Archive for July, 2006

Working Draft of Cert Petition

Wednesday, July 12th, 2006

Attached are our first four working drafts of the Petition for Certiorari. As you’ll see, the Petition is much closer to complete now than in the early drafts. Drafts 3 and 4 are substantially the same, except that they are organized differently, and we are evaluating to decide which we prefer. Review the draft and post your comments.

Gilmore Cert Petition — Draft 1
Gilmore Cert Petition — Draft 2
Gilmore Cert Petition — Draft 3
Gilmore Cert Petition — Draft 4

Legislative history of 49 U.S.C. Section 114(s)

Tuesday, July 11th, 2006

Title 49, section 114(s) provides:

(s)  Nondisclosure of security activities.

(1)  In general.  Notwithstanding section 552 of title 5, the Under Secretary shall prescribe regulations prohibiting the disclosure of information obtained or developed in carrying out security under authority of the Aviation and Transportation Security Act (Public Law 107-71) or under chapter 449 of this title if the Under Secretary decides that disclosing the information would—

(A) be an unwarranted invasion of personal privacy;

(B) reveal a trade secret or privileged or confidential commercial or financial information; or

(C) be detrimental to the security of transportation.

49 U.S.C. § 114(s).

Section 114(s) was amended to Title 49 of the United States Code in 2002 following legislative approval of House of Representatives Bill No. 5005 (“H.R. 5005”) which enacted the Homeland Security Act of 2002, Public Law 107-296.  The bill was enacted in response to 9/11 and brought about a major reorganization of several federal agencies under the Department of Homeland Security.  (more…)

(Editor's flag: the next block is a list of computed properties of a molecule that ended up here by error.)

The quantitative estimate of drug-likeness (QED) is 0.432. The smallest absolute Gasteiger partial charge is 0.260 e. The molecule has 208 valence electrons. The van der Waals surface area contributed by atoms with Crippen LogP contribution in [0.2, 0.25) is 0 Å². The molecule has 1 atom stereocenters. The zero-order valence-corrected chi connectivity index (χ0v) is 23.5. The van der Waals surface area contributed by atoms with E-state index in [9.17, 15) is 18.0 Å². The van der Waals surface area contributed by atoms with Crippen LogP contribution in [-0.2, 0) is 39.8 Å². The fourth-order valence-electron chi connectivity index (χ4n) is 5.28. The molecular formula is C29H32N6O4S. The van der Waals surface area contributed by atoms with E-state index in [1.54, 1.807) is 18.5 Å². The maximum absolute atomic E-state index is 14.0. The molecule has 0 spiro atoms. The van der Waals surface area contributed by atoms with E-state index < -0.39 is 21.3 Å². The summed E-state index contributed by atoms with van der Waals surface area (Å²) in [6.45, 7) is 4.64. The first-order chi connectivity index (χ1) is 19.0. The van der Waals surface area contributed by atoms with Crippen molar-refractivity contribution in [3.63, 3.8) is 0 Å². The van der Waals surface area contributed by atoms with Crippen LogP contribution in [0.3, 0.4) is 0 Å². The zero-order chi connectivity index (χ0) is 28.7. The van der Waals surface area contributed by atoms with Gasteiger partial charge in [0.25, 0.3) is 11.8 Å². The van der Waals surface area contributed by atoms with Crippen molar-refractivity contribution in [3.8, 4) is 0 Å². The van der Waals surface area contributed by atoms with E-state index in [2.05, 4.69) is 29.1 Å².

Legislative history of 49 U.S.C. §§ 40119, 44902

Friday, July 7th, 2006

The provisions that are 49 U.S.C. Sections 40119(b) and 44902(b) were enacted in 1974 as part of the Air Transportation Security Act of 1974 [1] in response to a string of hijackings in the early 1970s. Public Law 93-366, enacted by Senate Bill No. 39 (“S. 39”), was entitled:

An act to amend the Federal Aviation Act of 1958 to implement the Convention for the Suppression of Unlawful Seizure of Aircraft; to provide a more effective program to prevent aircraft piracy; and other purposes.

The Act is divided into two Titles: Title I, the “Antihijacking Act of 1974,” and Title II, the “Air Transportation Act of 1974.” Our language of interest is part of Title II, which dealt with “prevention, deterrence and punishment for criminal offenses against the air transportation system.” (more…)

Is the void for vagueness doctrine apposite, where the public cannot see a law or regulation? Are there cases applying this principle to secret law?

Thursday, July 6th, 2006

Perhaps because the notion of a “secret” or unpublished law or regulation is extremely rare, we did not find any cases applying the void-for-vagueness doctrine to “secret law.” There are a few cases that address the application of the doctrine to “unwritten” regulations and policies, with different results. (more…)

Potential “Secret Law” Issues

Wednesday, July 5th, 2006

This case raises important questions about whether a government agency can enact what one might term a “secret law”: a binding final order that directly affects the public but that the public nevertheless cannot view. Did Congress actually provide the TSA with authority to completely exempt Security Directives from public view? Is there a due process problem with Congress granting an executive agency the authority to issue binding secret orders that directly affect American travelers? Is there a First Amendment or due process problem with passengers being unable to enforce their rights via litigation because they can’t establish what those rights are? (more…)